In the Sacred Mount of Oropa, invented in 1620, it’s easy to
remark the repeated use of architectural models already known in other places; many chapels’ characteristics in fact, among which type
and drawing, remind you of Varallo, Orta and Crea’s complexes (built before), but which only differ on the use of local row materials.
The fact that we find complexes which reproduce already used models, supports once more the thesis concerning artists polyedric activity
–and Giovanni d’Enrico of Valsesia is the most remarkable example– which worked contemporaneously to realize many chapels in many Sacred
The Ossuccio’s founding idea bore for the emulation of the nearby Sacred Mount of Varese: the fourteen-chapels complexe, realized
between the 1623 and the 1688, has in fact an urban structure which aims to re-echo the work of Bernasconi; unluckily, after the
good beginning of building works the complexe was completed only much later, furthermore the lack of adequate financial resources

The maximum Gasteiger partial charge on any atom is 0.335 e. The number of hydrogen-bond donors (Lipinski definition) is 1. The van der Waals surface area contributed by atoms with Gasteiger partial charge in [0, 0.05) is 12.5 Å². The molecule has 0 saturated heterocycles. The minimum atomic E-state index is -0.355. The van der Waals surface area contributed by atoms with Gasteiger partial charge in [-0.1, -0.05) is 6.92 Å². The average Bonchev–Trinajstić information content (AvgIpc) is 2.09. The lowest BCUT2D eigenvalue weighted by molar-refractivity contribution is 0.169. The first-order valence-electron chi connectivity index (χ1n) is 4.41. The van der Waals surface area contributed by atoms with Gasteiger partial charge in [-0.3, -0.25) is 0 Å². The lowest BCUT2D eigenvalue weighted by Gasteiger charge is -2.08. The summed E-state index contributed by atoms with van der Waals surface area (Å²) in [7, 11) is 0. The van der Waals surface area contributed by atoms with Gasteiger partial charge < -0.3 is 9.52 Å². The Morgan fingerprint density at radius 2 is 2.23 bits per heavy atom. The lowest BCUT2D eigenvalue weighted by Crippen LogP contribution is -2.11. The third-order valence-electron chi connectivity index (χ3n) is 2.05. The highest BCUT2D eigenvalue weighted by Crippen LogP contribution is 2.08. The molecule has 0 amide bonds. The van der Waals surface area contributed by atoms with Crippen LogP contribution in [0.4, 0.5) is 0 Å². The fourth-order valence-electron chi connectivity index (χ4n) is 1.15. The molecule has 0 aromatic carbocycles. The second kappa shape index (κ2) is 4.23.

brought to simpler architectural solutions.
Three eighteenth-century chapels, characterized by the same late-baroque models already used in Orta, together with an ancient church
and a Via Crucis represented along a portico, complete the Holy Trinity’s Sacred Mount of Ghiffa.
The fourteen chapels of the Sacred Mount-Calvary of Domodossola, built according to an architectural and urban project dating back 1656
ascribed to Tommaso Lazzaro of Val d’Intelvi, were already finished in 1666; here they used mannerist types and models already adopted
in Orta, maybe following the suggestions of Bussola who, in the same period, dealt there with statues.
After 1712, following the project of an anonimous architect, charged by father Michelangelo of Montiglio, were built the simple chapels
of Belmonte; these are different elaborations of a unique model composed of a room with square- or rectangular- or elliptic-base, a
polygonal abside with a little portico close to it, from which you can see the holy scenes. All buildings are humble and small-sized,
except for the chapel of the Death on the Cross, a more stately model already used in Domodossola, that has an octagonal base with a